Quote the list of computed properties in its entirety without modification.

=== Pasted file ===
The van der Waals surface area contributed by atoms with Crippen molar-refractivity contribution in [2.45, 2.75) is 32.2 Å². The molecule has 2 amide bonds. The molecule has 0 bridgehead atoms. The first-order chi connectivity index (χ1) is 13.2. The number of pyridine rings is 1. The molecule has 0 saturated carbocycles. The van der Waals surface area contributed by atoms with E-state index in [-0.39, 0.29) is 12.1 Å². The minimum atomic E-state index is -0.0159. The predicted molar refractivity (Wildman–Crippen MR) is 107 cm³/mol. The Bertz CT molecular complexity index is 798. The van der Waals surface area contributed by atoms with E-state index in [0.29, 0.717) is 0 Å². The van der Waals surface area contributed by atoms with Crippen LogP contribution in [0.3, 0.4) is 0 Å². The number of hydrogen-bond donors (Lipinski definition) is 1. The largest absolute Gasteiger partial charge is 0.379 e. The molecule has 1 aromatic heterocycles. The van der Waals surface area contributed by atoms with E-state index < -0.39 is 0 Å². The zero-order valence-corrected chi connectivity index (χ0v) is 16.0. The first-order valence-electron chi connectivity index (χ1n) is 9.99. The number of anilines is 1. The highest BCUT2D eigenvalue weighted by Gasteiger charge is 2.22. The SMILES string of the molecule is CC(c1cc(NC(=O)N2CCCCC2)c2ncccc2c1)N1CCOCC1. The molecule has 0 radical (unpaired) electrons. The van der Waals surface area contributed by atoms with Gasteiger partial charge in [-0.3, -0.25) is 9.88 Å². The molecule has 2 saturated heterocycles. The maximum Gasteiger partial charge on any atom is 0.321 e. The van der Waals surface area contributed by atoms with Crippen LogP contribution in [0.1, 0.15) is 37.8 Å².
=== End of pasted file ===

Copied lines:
The van der Waals surface area contributed by atoms with Crippen molar-refractivity contribution in [2.45, 2.75) is 32.2 Å². The molecule has 2 amide bonds. The molecule has 0 bridgehead atoms. The first-order chi connectivity index (χ1) is 13.2. The number of pyridine rings is 1. The molecule has 0 saturated carbocycles. The van der Waals surface area contributed by atoms with E-state index in [-0.39, 0.29) is 12.1 Å². The minimum atomic E-state index is -0.0159. The predicted molar refractivity (Wildman–Crippen MR) is 107 cm³/mol. The Bertz CT molecular complexity index is 798. The van der Waals surface area contributed by atoms with E-state index in [0.29, 0.717) is 0 Å². The van der Waals surface area contributed by atoms with Crippen LogP contribution in [0.3, 0.4) is 0 Å². The number of hydrogen-bond donors (Lipinski definition) is 1. The largest absolute Gasteiger partial charge is 0.379 e. The molecule has 1 aromatic heterocycles. The van der Waals surface area contributed by atoms with E-state index < -0.39 is 0 Å². The zero-order valence-corrected chi connectivity index (χ0v) is 16.0. The first-order valence-electron chi connectivity index (χ1n) is 9.99. The number of anilines is 1. The highest BCUT2D eigenvalue weighted by Gasteiger charge is 2.22. The SMILES string of the molecule is CC(c1cc(NC(=O)N2CCCCC2)c2ncccc2c1)N1CCOCC1. The molecule has 0 radical (unpaired) electrons. The van der Waals surface area contributed by atoms with Gasteiger partial charge in [-0.3, -0.25) is 9.88 Å². The molecule has 2 saturated heterocycles. The maximum Gasteiger partial charge on any atom is 0.321 e. The van der Waals surface area contributed by atoms with Crippen LogP contribution in [0.1, 0.15) is 37.8 Å².